Sunday proved historic for female referees. Along with Sarah Thomas who made her regular season debut as the NFL’s first full-time female line judge, Eva Asderaki-Moore became the first female to act as chair umpire in a U.S. Open men’s singles final. Both went off without a hitch, but it’s Asderaki-Moore who is being heralded by players thanks to her eagle-eyed calls and precise accuracy.
Asderaki-Moore, who used to play tennis professionally for Greece, had her work cut out for her as she oversaw Sunday’s match between the top two tennis players in the world, Novak Djokovic of Serbia and Roger Federer of Switzerland. She overruled line judges’ calls three times and got them all correct, as proven by the tournament’s Hawk-eye instant replay system. She also proved spot on each time Djokovic or Federer challenged her calls.
“You either have the skill to do it or you don’t,” chief umpire Bruce Littrell told USA Today before the match on Sunday referring to Asderaki-Moore. “We’re lucky to have a female in the world to do a men’s final. She’s earned that spot. She’s done a lot of men’s matches during this U.S. Open and she’s done them quite well.”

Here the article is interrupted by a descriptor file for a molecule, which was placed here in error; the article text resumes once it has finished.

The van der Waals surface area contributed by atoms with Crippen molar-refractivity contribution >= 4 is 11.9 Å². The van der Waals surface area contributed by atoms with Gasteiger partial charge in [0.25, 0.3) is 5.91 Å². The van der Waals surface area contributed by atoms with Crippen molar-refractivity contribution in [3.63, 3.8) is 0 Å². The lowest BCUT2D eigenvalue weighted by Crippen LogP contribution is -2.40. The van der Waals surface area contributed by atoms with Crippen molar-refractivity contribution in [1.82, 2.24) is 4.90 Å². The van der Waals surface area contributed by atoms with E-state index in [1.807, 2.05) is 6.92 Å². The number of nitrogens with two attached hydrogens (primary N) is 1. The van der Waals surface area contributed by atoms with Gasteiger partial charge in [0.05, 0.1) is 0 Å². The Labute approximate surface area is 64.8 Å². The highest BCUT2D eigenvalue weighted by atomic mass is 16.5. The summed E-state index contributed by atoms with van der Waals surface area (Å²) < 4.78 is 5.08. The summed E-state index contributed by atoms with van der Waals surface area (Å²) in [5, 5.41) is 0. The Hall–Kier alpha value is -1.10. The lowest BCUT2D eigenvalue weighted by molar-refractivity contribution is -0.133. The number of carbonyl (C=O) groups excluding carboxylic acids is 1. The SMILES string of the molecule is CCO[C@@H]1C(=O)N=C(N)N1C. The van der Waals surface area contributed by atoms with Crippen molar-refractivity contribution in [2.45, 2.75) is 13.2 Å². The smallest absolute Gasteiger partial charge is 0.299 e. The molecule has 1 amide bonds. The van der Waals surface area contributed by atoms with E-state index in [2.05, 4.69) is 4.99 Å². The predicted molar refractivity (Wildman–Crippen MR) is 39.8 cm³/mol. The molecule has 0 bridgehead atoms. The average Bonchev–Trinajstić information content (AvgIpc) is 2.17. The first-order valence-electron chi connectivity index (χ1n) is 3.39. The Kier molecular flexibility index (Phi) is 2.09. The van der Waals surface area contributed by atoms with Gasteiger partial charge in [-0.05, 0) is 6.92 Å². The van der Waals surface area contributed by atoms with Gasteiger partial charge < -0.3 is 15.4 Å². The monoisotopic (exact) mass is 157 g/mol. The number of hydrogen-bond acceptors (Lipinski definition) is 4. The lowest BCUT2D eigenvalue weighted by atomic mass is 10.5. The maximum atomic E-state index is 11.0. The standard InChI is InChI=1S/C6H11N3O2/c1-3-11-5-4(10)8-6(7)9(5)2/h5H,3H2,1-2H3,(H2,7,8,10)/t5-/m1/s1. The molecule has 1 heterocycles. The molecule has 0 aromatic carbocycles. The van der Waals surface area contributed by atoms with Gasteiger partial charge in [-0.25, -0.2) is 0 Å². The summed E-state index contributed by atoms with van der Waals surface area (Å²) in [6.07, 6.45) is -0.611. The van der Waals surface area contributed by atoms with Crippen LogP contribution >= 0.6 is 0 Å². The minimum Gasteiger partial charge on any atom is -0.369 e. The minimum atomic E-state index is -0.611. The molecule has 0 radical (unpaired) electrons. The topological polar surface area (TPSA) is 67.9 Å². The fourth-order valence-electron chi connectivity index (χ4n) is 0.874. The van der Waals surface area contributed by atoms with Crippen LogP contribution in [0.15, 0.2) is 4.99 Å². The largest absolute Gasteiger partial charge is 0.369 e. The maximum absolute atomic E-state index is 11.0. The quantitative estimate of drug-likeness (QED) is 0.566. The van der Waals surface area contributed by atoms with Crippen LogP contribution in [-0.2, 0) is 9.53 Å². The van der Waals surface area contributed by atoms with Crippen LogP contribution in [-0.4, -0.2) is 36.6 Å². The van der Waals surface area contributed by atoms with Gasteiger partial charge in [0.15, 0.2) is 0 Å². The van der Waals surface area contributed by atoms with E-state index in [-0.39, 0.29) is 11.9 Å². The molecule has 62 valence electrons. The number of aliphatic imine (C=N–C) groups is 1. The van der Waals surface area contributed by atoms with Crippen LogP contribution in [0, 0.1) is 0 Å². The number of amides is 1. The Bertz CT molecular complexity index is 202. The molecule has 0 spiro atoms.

Djokovic ended up winning the match, 6-4, 5-7, 6-4, 6-4, to earn his 10th Grand Slam title, but for some he still wasn’t the match’s top performer. Neither was Federer, who had the rowdy New York City crowd on his side. It was Asderaki-Moore, according to Twitter.
Asderaki-Moore follows in the footsteps of Sandra de Jenken of France, who in 2007 became the first female chair umpire to oversee any Grand Slam men’s final. She called matches for the finals of both the Australian and French Opens that year.
Thomas, meanwhile, the American woman who helped officiate the game between the Kansas City Chiefs and the Houston Texans on Sunday, became the first of her kind. Never before has the NFL placed a female referee on the field of a regular season game.